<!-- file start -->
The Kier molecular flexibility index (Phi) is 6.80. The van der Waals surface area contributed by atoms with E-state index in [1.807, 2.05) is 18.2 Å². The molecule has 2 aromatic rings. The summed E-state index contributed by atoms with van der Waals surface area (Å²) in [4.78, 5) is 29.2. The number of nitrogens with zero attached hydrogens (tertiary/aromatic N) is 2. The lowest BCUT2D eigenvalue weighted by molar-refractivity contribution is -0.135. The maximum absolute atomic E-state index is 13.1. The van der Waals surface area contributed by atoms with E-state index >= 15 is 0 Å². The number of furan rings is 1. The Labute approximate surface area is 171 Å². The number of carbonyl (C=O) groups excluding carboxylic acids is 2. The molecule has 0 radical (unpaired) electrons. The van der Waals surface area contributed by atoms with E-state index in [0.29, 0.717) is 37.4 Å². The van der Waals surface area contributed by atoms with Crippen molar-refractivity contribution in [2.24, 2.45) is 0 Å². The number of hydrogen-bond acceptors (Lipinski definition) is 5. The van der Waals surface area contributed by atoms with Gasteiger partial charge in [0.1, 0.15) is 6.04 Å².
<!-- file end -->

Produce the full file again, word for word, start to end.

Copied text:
The Kier molecular flexibility index (Phi) is 6.80. The van der Waals surface area contributed by atoms with E-state index in [1.807, 2.05) is 18.2 Å². The molecule has 2 aromatic rings. The summed E-state index contributed by atoms with van der Waals surface area (Å²) in [4.78, 5) is 29.2. The number of nitrogens with zero attached hydrogens (tertiary/aromatic N) is 2. The lowest BCUT2D eigenvalue weighted by molar-refractivity contribution is -0.135. The maximum absolute atomic E-state index is 13.1. The van der Waals surface area contributed by atoms with E-state index >= 15 is 0 Å². The number of furan rings is 1. The Labute approximate surface area is 171 Å². The number of carbonyl (C=O) groups excluding carboxylic acids is 2. The molecule has 0 radical (unpaired) electrons. The van der Waals surface area contributed by atoms with E-state index in [0.29, 0.717) is 37.4 Å². The van der Waals surface area contributed by atoms with Crippen molar-refractivity contribution in [2.24, 2.45) is 0 Å². The number of hydrogen-bond acceptors (Lipinski definition) is 5. The van der Waals surface area contributed by atoms with Gasteiger partial charge in [0.1, 0.15) is 6.04 Å².